said that Bulgaria had already travelled a long way down that road. All the machinery necessary for democracy to function was now in place. The media operated free from censorship and the trade unions and higher education institutions were all autonomous. Bulgaria was now a pluralist state.

Even if the democratic structure in Bulgaria was not yet perfect, the basic elements were firmly established. The next step for the country was to move towards a market economy and he announced that, as from 1 February, prices would be liberalised. Private ownership of land would also follow shortly, along with considerable reform of the banking and finance systems.

As for the date of the general election, he felt it unwise for voting to take place in the middle of so many changes and was therefore unable to define any precise timetable.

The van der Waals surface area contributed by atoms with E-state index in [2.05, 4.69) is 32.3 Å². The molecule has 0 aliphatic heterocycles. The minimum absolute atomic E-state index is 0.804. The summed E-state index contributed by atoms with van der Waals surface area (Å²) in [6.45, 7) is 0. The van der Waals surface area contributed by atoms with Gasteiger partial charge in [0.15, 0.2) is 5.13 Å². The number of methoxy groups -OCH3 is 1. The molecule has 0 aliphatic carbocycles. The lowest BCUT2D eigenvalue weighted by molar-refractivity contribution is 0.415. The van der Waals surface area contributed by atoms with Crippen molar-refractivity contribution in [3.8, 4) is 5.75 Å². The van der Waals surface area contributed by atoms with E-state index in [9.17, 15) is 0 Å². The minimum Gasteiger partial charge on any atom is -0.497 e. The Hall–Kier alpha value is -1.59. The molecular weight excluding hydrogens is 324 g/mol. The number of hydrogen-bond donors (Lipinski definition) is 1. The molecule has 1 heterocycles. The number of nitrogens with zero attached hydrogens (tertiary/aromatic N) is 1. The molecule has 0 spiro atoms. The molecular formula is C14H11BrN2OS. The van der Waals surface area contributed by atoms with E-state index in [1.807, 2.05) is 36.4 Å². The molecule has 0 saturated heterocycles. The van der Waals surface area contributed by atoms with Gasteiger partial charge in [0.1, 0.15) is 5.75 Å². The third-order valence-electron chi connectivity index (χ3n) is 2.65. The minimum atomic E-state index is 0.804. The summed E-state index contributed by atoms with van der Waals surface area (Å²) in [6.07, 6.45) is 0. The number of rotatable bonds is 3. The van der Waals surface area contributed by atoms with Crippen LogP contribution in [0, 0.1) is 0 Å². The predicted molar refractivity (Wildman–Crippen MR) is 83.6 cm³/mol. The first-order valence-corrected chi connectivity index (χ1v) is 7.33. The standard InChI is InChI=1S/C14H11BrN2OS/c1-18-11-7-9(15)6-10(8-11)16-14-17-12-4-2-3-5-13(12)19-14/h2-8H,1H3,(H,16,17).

Mrs GRENDELMEIER (Switzerland) (translation)

Mr President, may I again raise the question put to you by Mr Probst, which you may not have heard. I too have heard that Russian workers have been shipped in to your country and set to work in groups of eighty to one hundred in big centres such as cities and ports. There is a suspicion that these are not normal workers, but armed units on what is said to be a special mission, which might prove a serious threat to the fragile path of democracy.

The question is, is this information correct? If so, how do you judge the presence of these Russian groups? Is it conceivable that we are witnessing a process which might end in violence, as did events in the Baltic states? Lastly, what would you do in that case, Mr President?